Materials: 2 screen synchronised DVD projection with surround sound; wooden and cardboard structure with DVD projection and 3 channel sound, monitor DVD work on headphones, ventriloquist's dummy with electronics and cameras, series of photographs.
Excerpt from: Richard Grayson's text in Smart Paper ‘Swallowing Black Maria’
Seers’ recent interest in Thomas Edison’s first film studio continues a path of convergence. The building constructed in 1893 was known as the Black Maria. named after the van used by police to take away prisoners It was covered in black tarpaper and had a large window in the ceiling that opened up to let in sunlight, as early films required a tremendous amount of bright light. The Maria was built on a turntable so the window could rotate to face the sun throughout the day, supplying natural light for hundreds of Edison movie productions over the eight years of its operation. Seers is interested in this building as it was a space both for photographing and for projection. It is in a reconstruction of this dark room that she is projecting the spectacular, complex, reflective and mirrored images that constitute her explorations of her journeys through a world and an experience defined by the shifting operations, the flicker, the constructions and transformations, of photography.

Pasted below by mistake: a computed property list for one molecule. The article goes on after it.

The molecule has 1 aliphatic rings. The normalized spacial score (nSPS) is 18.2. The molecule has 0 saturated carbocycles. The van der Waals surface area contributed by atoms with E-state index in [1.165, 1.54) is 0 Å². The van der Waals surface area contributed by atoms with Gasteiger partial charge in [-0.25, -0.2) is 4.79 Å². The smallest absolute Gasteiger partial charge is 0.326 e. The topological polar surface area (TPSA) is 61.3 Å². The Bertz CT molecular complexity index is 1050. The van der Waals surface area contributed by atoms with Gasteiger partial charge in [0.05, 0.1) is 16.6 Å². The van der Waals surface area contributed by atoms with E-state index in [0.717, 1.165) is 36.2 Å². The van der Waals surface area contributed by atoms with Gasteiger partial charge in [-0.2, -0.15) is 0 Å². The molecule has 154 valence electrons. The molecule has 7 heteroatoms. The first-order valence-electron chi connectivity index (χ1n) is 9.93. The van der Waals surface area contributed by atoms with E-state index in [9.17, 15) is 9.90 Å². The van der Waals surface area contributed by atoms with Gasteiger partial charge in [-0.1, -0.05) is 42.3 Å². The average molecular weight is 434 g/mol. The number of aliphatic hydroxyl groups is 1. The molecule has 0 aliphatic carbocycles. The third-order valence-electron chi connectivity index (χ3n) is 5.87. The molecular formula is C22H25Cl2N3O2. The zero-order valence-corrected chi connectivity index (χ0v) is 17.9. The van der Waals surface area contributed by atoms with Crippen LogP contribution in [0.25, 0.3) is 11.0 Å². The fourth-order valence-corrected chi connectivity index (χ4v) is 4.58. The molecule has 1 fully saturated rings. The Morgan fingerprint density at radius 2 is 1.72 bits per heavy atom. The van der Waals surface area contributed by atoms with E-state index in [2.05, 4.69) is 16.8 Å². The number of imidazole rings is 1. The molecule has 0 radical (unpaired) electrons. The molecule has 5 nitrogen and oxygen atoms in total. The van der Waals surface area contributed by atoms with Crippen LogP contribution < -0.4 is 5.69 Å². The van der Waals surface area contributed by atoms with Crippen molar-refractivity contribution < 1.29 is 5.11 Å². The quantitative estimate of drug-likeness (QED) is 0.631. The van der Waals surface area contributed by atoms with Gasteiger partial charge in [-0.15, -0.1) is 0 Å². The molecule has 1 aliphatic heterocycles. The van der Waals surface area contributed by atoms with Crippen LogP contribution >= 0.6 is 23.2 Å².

It is a complex project — this text can only outline a few strands, make a rough outline — and it is quixotic. Her reclamations and analogues, her experiments and modelling with medium and technology, have a touching impossibility and a wry hint of inevitable failure built into them. We are left with the desire to reveal and to understand. Meaning and certainty become ultimately contingent, flickering. We are left with the glowing image of a human being repeatedly returning to the mystery of the image, its meaning, and finding ways to articulate and understand the ways it imprints and impacts upon a body and a life.